Marcia Langton denies she called voters racist as Dutton, Albanese battle over referendum

Video and audio of her remarks made it clear Langton was speaking about campaigners rather than voters.


“Every time the No case raises one of their arguments, if you start pulling it apart, you get down to base racism. I’m sorry to say it, but that’s where it lands – or just sheer stupidity,” she said in an audio obtained by this masthead and a separate video of the forum.

Langton responded to the claims made in parliament by saying her remarks in Bunbury came after a listener at the forum asked if all Aboriginal people would get compensation if the Yes vote succeeded.

She said her answer was that this was untrue and that Indigenous people could only get compensation if a court ruled they had a fair claim, a similar situation to any Australian.

“The media reporting is a very deliberate tactic to make me look like a racist when I’m not,” Langton said. “I am not a racist, and I don’t believe that the majority of Australians are racist. I do believe that the No campaigners are using racist tactics.

“I did not say what The Australian and the Bunbury Herald are reporting,” Langton said. She added that she was getting legal advice.

Questions about truth dominated parliament on Tuesday when Attorney-General Mark Dreyfus called Dutton the “leader of a misinformation and disinformation campaign” on the Voice, venting frustration over the Coalition’s support for the No case as it increases its lead in public polls.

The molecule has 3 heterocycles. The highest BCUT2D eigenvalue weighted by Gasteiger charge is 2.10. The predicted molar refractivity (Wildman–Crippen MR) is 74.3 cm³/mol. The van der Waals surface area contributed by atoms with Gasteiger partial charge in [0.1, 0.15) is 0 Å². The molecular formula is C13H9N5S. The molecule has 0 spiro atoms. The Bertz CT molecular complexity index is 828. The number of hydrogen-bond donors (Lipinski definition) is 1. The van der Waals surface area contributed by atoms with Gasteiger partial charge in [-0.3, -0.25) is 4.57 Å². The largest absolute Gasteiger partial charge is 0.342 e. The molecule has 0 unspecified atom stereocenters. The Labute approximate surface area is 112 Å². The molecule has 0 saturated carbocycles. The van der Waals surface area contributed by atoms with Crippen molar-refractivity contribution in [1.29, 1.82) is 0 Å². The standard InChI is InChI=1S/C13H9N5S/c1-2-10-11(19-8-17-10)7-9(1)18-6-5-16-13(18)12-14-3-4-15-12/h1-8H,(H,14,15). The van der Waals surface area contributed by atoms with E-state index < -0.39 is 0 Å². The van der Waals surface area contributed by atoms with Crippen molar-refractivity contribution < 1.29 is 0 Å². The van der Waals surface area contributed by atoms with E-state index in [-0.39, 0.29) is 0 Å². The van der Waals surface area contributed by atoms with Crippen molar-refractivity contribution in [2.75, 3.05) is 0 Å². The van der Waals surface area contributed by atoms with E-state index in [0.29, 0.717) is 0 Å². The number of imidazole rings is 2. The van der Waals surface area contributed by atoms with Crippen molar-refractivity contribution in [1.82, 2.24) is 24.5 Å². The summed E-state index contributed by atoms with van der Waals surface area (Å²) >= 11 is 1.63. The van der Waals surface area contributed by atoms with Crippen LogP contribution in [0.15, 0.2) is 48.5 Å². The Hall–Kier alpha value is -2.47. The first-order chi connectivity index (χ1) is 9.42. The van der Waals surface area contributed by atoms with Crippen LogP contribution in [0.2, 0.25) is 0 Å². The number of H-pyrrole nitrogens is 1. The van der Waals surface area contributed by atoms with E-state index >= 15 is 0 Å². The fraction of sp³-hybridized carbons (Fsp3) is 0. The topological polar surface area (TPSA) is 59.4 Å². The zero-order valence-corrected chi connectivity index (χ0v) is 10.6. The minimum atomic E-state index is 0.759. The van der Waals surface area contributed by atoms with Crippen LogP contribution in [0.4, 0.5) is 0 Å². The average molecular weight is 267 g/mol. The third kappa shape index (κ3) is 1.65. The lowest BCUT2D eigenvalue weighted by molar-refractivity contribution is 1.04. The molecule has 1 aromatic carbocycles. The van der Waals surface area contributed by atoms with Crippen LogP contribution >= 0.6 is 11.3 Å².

Dutton responded with a claim that Prime Minister Anthony Albanese would “divide our country right down the middle” at the referendum on October 14 when most voters rejected the government call to enshrine the Voice in the Constitution.

The vigorous debate highlighted Labor’s attempt to brand Dutton a liar and convince voters he would remain a negative figure in national affairs whatever the outcome on the Voice, while the opposition leader claimed Albanese had bungled the referendum and could not be trusted.


The Coalition challenged the government on the implications of the Voice by questioning Burney about whether the group would clear the way for reparation payments, a change some First Australians support.

Burney said “the Voice to parliament, this referendum, is not about reparations” and echoed previous statements from Albanese that rejected reparations, after Education Minister Jason Clare said on Tuesday morning it was “rubbish” to claim the Voice would lead to compensation payments.

Dutton stood soon afterwards to suggest that Burney had made a statement she did not make.

“Can the minister confirm her advice in her previous answer that the parliament can override the provisions of the Constitution?” he asked.


Burney had not made that assertion. Dreyfus then accused Dutton of spreading “legal nonsense” about the Voice.

“That is what we have heard repeatedly from this leader of the opposition, who will stop at nothing in his campaign of disinformation and misinformation,” Dreyfus said.

“He has misled the people of Australia repeatedly throughout this campaign. And he should be
ashamed of himself.”

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